The Hocke Net

1.19.12 - Ken Hocke Blog photo Drugs and alcohol in the wheelhouse

January 15, 2013

Growing up in New Orleans, it was not unusual to occasionally hear about a barge tow plowing into one of several bridges over the Mississippi River between the Crescent City and Baton Rouge. Too often, when the smoke cleared, we learned that there was alcohol in the system of the person at the helm of the towboat involved in the allision.

Having generations of family members who worked on the river has provided me with more insight into how much alcohol was a part of that culture.

The U.S. Coast Guard, industry officials, and others have made a real effort to change that culture over the last two decades, and those efforts are paying off. (I think the straw that broke the camel’s back was the Exxon Valdez disaster in Alaska in 1989. The captain of the Valdez had been drinking.)

We just finished up the February issue of WorkBoat. The News Log section of the magazine contains articles about the grounding of the Arctic-class oil rig Kulluk in Alaskan waters, the allision between the ferry Seastreak Wall Street and Pier 11 in lower Manhattan, a not-so-friendly meeting of the 750' tanker Overseas Reymar and the Bay Bridge in San Francisco Bay, and litigation involving Foss Maritime and the state of Kentucky over last year’s allision between Foss’s 312' Delta Mariner and the Eggners Ferry Bridge.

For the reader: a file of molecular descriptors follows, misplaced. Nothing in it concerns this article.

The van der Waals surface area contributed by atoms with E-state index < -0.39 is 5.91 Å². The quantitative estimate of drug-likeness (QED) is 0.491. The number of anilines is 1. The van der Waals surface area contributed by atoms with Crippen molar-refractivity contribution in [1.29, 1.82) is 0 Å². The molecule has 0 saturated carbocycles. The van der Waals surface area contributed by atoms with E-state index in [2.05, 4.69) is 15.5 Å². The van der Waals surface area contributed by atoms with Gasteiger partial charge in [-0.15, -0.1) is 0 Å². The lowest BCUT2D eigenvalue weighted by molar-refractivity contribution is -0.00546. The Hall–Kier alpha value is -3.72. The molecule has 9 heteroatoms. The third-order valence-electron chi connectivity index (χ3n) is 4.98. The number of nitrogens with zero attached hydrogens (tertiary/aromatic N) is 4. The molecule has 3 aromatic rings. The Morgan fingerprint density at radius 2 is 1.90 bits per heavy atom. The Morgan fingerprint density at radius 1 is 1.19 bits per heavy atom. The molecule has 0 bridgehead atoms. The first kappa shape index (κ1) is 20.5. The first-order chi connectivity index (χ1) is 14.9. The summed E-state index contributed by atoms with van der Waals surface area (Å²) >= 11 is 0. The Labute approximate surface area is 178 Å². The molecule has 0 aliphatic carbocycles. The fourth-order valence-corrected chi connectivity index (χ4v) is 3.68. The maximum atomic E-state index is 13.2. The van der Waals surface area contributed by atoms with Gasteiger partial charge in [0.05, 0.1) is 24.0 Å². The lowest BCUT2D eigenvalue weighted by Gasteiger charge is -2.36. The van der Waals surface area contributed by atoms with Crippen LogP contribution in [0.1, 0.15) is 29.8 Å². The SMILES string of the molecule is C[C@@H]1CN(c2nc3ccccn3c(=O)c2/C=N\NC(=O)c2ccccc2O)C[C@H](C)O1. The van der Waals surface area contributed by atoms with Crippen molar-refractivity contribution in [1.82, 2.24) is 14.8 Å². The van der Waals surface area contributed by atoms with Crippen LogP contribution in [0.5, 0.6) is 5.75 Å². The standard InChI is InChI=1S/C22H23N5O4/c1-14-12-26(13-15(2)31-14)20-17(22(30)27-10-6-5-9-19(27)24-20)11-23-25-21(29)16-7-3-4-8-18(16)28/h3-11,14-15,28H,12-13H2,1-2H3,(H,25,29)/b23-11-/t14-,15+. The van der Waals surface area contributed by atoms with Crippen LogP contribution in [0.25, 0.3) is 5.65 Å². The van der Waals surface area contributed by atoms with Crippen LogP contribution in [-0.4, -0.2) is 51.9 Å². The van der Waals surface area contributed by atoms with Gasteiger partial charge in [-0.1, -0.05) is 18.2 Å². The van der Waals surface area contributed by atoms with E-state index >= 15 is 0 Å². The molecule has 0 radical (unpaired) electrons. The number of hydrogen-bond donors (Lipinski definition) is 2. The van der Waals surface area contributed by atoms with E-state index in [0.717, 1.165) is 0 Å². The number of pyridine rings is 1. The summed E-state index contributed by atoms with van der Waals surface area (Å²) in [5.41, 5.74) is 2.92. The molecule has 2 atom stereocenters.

Alcohol testing was performed on the principals involved after each of these accidents occurred. No alcohol was found to be a factor in any of them. (Drug testing takes longer and not all of the tests are in as yet.) Still, this is a major win for the industry. Yes, accidents happen. Yes, people make poor decisions. That’s life. But taking alcohol and drugs out of the mix makes the whole industry a safer place to work.   

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